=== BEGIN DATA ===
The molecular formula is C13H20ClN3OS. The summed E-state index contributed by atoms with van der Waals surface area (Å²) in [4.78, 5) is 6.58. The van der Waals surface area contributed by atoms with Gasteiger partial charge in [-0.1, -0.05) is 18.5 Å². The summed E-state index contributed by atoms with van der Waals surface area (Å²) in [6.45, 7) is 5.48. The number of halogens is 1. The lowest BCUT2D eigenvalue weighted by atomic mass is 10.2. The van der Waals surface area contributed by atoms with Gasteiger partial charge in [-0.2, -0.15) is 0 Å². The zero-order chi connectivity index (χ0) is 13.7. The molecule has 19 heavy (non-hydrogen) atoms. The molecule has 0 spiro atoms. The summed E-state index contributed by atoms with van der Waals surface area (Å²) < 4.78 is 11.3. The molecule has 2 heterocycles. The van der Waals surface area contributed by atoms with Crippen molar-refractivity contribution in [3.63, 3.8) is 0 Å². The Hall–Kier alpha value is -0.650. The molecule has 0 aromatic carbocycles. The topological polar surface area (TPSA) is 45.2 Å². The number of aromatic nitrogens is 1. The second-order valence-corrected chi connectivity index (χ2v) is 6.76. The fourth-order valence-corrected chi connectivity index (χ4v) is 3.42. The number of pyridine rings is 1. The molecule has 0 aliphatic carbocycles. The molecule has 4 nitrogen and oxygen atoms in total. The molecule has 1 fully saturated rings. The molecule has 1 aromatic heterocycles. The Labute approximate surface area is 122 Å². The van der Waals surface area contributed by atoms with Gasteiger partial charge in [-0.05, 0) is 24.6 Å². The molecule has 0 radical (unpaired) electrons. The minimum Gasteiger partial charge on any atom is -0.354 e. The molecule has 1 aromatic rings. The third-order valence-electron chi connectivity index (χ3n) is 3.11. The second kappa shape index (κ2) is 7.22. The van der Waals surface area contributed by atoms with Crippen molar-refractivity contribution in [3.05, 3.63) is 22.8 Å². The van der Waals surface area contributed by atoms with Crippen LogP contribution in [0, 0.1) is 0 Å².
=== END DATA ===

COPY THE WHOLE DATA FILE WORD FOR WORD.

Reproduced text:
The molecular formula is C13H20ClN3OS. The summed E-state index contributed by atoms with van der Waals surface area (Å²) in [4.78, 5) is 6.58. The van der Waals surface area contributed by atoms with Gasteiger partial charge in [-0.1, -0.05) is 18.5 Å². The summed E-state index contributed by atoms with van der Waals surface area (Å²) in [6.45, 7) is 5.48. The number of halogens is 1. The lowest BCUT2D eigenvalue weighted by atomic mass is 10.2. The van der Waals surface area contributed by atoms with Gasteiger partial charge in [-0.2, -0.15) is 0 Å². The zero-order chi connectivity index (χ0) is 13.7. The molecule has 19 heavy (non-hydrogen) atoms. The molecule has 0 spiro atoms. The summed E-state index contributed by atoms with van der Waals surface area (Å²) < 4.78 is 11.3. The molecule has 2 heterocycles. The van der Waals surface area contributed by atoms with Crippen molar-refractivity contribution in [3.63, 3.8) is 0 Å². The Hall–Kier alpha value is -0.650. The molecule has 0 aromatic carbocycles. The topological polar surface area (TPSA) is 45.2 Å². The number of aromatic nitrogens is 1. The second-order valence-corrected chi connectivity index (χ2v) is 6.76. The fourth-order valence-corrected chi connectivity index (χ4v) is 3.42. The number of pyridine rings is 1. The molecule has 0 aliphatic carbocycles. The molecule has 4 nitrogen and oxygen atoms in total. The molecule has 1 fully saturated rings. The molecule has 1 aromatic heterocycles. The Labute approximate surface area is 122 Å². The van der Waals surface area contributed by atoms with Gasteiger partial charge in [-0.05, 0) is 24.6 Å². The molecule has 0 radical (unpaired) electrons. The minimum Gasteiger partial charge on any atom is -0.354 e. The molecule has 1 aromatic rings. The third-order valence-electron chi connectivity index (χ3n) is 3.11. The second kappa shape index (κ2) is 7.22. The van der Waals surface area contributed by atoms with Crippen molar-refractivity contribution in [3.05, 3.63) is 22.8 Å². The van der Waals surface area contributed by atoms with Crippen LogP contribution in [0, 0.1) is 0 Å².